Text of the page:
25 “Therefore I tell you: Don’t worry about your life, what you will eat or what you will drink; or about your body, what you will wear. Isn’t life more than food and the body more than clothing? 26 Consider the birds of the sky: They don’t sow or reap or gather into barns, yet your heavenly Father feeds them. Aren’t you worth more than they? 27 Can any of you add one moment to his life-span by worrying? 28 And why do you worry about clothes? Observe how the wildflowers of the field grow: They don’t labor or spin thread. 29 Yet I tell you that not even Solomon in all his splendor was adorned like one of these. 30 If that’s how God clothes the grass of the field, which is here today and thrown into the furnace tomorrow, won’t he do much more for you—you of little faith? 31 So don’t worry, saying, ‘What will we eat? ’ or ‘What will we drink? ’ or ‘What will we wear? ’ 32 For the Gentiles eagerly seek all these things, and your heavenly Father knows that you need them. 33 But seek first the kingdom of God and his righteousness, and all these things will be provided for you. 34 Therefore don’t worry about tomorrow, because tomorrow will worry about itself. Each day has enough trouble of its own. — Matthew 6:25-34
Seeking The Kingdom First
by Brandon Owen
Harpeth Heights Campus
(Quotations from chapter 9 in Richard Foster’s Celebration of Discipline.)
Danish philosopher Soren Kierkegaard, in reflecting on this passage from Matthew 6, encouraged believers to “do nothing” and “become nothing” before God. Sound strange? I admit that it did the first time I read this. But I have come to believe that busy-ness can very easily become an enemy of spiritual health. We can even become too busy in our work for the Lord.
Essentially, if our effort to do any work skips Jesus’ call in verse 33 to “seek first” the Kingdom, then our effort is going to be in vain. So today, spend some time considering what it means to seek first the Kingdom. Kierkegaard has some thoughts for us…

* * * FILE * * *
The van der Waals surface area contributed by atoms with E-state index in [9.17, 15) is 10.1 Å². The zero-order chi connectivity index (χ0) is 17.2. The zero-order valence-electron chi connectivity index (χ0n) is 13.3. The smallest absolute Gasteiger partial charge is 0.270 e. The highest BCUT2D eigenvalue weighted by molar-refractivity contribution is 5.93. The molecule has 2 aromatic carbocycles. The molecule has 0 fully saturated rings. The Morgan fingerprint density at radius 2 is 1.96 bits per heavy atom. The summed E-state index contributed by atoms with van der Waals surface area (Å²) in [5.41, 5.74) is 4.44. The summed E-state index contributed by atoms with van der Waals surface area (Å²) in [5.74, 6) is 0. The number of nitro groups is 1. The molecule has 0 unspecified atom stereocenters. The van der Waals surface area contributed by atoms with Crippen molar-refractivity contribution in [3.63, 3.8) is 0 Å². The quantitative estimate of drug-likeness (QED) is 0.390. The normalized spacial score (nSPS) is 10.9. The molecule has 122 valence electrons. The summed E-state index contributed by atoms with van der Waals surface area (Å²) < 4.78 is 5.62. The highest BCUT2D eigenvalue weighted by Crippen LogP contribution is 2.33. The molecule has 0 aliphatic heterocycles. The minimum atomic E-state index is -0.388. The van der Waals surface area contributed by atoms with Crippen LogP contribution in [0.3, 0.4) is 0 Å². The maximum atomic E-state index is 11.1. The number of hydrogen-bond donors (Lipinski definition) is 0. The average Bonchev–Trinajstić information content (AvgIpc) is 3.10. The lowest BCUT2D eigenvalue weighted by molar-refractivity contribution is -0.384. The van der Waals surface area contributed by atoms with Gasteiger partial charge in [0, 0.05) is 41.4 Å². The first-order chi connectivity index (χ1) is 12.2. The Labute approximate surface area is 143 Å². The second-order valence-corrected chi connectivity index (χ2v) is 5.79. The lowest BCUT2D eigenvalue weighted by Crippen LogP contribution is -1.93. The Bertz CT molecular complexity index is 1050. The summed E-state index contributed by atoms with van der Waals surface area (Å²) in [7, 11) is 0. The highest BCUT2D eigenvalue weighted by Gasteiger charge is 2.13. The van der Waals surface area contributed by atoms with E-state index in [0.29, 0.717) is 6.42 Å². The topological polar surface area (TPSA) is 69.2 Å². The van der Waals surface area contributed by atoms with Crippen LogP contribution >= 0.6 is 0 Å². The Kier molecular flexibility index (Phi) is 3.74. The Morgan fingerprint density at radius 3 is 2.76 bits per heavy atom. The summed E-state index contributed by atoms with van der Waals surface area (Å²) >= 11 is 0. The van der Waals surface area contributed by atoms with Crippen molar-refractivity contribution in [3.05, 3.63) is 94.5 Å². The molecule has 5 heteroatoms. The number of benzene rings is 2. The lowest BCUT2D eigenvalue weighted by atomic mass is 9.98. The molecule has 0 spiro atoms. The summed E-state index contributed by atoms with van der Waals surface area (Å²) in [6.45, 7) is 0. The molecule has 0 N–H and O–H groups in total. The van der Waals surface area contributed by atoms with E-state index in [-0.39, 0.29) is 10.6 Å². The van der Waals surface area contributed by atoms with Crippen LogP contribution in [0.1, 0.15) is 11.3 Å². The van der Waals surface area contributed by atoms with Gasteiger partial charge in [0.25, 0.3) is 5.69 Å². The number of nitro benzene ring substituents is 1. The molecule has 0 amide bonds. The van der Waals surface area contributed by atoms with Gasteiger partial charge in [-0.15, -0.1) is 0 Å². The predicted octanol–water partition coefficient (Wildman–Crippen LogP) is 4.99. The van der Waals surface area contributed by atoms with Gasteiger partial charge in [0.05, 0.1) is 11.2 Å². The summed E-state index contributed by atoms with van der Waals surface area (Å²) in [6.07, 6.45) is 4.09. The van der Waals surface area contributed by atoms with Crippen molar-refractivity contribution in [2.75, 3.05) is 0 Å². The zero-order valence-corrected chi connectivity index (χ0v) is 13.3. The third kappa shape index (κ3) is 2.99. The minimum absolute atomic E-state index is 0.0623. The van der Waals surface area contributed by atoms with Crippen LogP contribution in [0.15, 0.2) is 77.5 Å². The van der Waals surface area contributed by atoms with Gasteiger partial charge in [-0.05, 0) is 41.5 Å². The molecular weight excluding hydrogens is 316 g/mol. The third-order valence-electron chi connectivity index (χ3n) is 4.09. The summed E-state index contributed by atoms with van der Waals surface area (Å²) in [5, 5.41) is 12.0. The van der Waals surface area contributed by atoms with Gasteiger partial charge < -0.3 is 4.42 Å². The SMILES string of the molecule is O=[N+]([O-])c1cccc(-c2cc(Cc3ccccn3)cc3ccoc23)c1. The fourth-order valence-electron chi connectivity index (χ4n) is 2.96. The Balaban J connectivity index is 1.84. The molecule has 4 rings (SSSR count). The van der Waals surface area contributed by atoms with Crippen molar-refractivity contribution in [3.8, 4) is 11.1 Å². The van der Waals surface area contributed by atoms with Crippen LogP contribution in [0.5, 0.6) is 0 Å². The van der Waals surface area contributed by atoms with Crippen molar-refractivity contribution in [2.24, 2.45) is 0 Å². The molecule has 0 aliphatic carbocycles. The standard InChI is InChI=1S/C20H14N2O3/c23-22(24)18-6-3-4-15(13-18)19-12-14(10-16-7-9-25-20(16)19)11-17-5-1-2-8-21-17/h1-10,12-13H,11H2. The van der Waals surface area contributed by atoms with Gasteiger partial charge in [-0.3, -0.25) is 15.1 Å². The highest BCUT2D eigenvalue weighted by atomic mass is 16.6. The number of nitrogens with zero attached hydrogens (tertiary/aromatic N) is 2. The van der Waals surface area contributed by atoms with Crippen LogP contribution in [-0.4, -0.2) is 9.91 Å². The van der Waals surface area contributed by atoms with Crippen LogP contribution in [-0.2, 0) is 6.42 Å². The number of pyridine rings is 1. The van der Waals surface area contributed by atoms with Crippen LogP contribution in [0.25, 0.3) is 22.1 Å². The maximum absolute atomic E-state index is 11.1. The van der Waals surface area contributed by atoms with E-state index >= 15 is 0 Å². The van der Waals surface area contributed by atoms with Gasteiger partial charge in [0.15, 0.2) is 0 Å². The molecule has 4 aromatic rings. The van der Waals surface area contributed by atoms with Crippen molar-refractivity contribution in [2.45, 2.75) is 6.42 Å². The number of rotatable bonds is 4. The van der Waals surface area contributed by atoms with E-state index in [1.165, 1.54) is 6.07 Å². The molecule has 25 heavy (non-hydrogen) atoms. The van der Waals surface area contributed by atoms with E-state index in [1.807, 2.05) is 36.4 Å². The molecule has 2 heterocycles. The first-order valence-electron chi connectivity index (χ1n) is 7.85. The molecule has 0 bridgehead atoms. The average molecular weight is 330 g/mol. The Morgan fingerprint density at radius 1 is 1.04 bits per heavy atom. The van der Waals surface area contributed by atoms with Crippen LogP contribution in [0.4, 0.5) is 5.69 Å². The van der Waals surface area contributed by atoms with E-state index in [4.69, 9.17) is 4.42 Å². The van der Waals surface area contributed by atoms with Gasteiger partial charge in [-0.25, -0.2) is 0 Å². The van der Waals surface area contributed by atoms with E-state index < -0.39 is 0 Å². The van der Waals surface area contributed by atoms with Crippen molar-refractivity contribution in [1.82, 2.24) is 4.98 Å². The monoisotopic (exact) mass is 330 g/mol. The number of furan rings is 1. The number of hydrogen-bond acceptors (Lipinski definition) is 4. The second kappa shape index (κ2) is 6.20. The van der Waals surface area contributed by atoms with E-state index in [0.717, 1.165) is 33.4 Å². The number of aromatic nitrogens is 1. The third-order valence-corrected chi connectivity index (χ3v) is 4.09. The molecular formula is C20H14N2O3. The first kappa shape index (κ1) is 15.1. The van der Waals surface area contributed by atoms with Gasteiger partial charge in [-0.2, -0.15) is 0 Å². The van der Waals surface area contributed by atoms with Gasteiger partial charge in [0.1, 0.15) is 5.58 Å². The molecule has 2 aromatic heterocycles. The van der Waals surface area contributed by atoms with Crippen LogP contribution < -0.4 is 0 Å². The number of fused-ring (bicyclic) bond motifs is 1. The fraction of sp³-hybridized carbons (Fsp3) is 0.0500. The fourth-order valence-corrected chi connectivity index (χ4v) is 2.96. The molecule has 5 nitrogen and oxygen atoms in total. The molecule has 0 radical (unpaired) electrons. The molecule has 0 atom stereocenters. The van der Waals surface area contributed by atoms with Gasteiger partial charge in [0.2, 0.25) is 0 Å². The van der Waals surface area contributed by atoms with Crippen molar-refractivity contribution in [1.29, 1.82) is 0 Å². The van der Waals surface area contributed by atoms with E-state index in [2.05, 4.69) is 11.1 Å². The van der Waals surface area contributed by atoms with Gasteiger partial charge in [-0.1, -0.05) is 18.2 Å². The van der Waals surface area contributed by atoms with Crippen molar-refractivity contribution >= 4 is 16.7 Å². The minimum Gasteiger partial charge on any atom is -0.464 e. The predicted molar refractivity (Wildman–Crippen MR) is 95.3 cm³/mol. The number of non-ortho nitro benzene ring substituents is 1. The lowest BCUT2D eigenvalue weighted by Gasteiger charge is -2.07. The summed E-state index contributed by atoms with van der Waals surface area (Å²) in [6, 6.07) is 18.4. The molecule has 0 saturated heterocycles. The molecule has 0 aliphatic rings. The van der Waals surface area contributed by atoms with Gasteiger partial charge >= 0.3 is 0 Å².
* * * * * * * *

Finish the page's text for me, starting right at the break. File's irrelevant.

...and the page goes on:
Should a person get a suitable job in order to exert a virtuous influence? Should we give away all our money to feed the poor? The answer is no, we must first seek God’s kingdom. Should we go out and preach this truth to the world: that people are to seek first God’s kingdom? The answer again is no, we must first seek God’s Kingdom.
Kierkegaard concludes, Then in a certain sense it is nothing I shall do. Yes, certainly, in a certain sense it is nothing: become nothing before God, learn to keep silent. In this silence is the beginning, which is first to seek God’s kingdom.
The Kingdom is where things are as the King would have them to be. So the key for us to seeking the Kingdom first is to be about the things that King Jesus is about. And we don’t do that first by our effort. It is only by the Holy Spirit at work in us and through us that we do what Jesus would have us do.
Our spiritual soul care must begin with three crucial elements in which we must consistently live: fellowship with other believers, prayer and study of God’s Word. Through these fundamental practices, we can be ushered into a lifestyle that rejects busy-ness in favor of abiding in Jesus. Through these means we can hear Jesus’ call away from anxiety to living in peace. After all, we are loved, and there is work for us to do for the Kingdom! Jesus says, “All of these things will be provided for you.” My prayer is that the work before us would provide abundant joy as we seek the Kingdom—first.
- What causes you to worry today?
- What would it look like for you to trust God with these particular worries?
- What are some practical ways you can remember to seek first God’s Kingdom?
Unless otherwise noted, all Scripture quotations are taken from the Christian Standard Bible®, Copyright © 2017 by Holman Bible Publishers. Used by permission. Christian Standard Bible® and CSB® are federally registered trademarks of Holman Bible Publishers.